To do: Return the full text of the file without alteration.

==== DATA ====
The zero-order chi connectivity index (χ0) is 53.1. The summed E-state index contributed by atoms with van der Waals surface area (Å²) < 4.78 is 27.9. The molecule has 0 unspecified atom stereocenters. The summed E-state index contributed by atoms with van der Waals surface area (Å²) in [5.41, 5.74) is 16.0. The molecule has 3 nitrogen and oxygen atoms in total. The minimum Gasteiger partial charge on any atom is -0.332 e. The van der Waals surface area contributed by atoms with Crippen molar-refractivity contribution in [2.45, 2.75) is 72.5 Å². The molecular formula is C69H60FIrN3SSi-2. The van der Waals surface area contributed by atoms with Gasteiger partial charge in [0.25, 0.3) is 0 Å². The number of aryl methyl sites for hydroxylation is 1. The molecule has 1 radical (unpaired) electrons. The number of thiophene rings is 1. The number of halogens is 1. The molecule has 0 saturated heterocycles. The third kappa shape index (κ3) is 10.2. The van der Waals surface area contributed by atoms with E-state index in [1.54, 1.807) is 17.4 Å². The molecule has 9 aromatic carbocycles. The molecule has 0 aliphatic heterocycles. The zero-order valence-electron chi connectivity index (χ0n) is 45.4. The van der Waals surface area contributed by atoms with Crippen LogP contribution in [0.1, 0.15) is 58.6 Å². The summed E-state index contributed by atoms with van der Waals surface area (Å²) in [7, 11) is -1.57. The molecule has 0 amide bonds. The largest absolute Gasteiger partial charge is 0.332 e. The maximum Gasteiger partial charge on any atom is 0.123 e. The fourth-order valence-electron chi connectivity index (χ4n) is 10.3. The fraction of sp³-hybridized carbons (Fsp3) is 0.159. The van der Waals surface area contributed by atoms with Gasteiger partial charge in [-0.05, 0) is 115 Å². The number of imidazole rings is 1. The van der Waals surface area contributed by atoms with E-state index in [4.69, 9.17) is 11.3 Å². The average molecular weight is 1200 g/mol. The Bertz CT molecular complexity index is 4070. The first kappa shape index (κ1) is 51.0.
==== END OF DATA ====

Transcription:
The zero-order chi connectivity index (χ0) is 53.1. The summed E-state index contributed by atoms with van der Waals surface area (Å²) < 4.78 is 27.9. The molecule has 0 unspecified atom stereocenters. The summed E-state index contributed by atoms with van der Waals surface area (Å²) in [5.41, 5.74) is 16.0. The molecule has 3 nitrogen and oxygen atoms in total. The minimum Gasteiger partial charge on any atom is -0.332 e. The van der Waals surface area contributed by atoms with Crippen molar-refractivity contribution in [2.45, 2.75) is 72.5 Å². The molecular formula is C69H60FIrN3SSi-2. The van der Waals surface area contributed by atoms with Gasteiger partial charge in [0.25, 0.3) is 0 Å². The number of aryl methyl sites for hydroxylation is 1. The molecule has 1 radical (unpaired) electrons. The number of thiophene rings is 1. The number of halogens is 1. The molecule has 0 saturated heterocycles. The third kappa shape index (κ3) is 10.2. The van der Waals surface area contributed by atoms with E-state index in [1.54, 1.807) is 17.4 Å². The molecule has 9 aromatic carbocycles. The molecule has 0 aliphatic heterocycles. The zero-order valence-electron chi connectivity index (χ0n) is 45.4. The van der Waals surface area contributed by atoms with Crippen LogP contribution in [0.1, 0.15) is 58.6 Å². The summed E-state index contributed by atoms with van der Waals surface area (Å²) in [7, 11) is -1.57. The molecule has 0 amide bonds. The largest absolute Gasteiger partial charge is 0.332 e. The maximum Gasteiger partial charge on any atom is 0.123 e. The fourth-order valence-electron chi connectivity index (χ4n) is 10.3. The fraction of sp³-hybridized carbons (Fsp3) is 0.159. The van der Waals surface area contributed by atoms with Gasteiger partial charge in [-0.05, 0) is 115 Å². The number of imidazole rings is 1. The van der Waals surface area contributed by atoms with E-state index in [4.69, 9.17) is 11.3 Å². The average molecular weight is 1200 g/mol. The Bertz CT molecular complexity index is 4070. The first kappa shape index (κ1) is 51.0.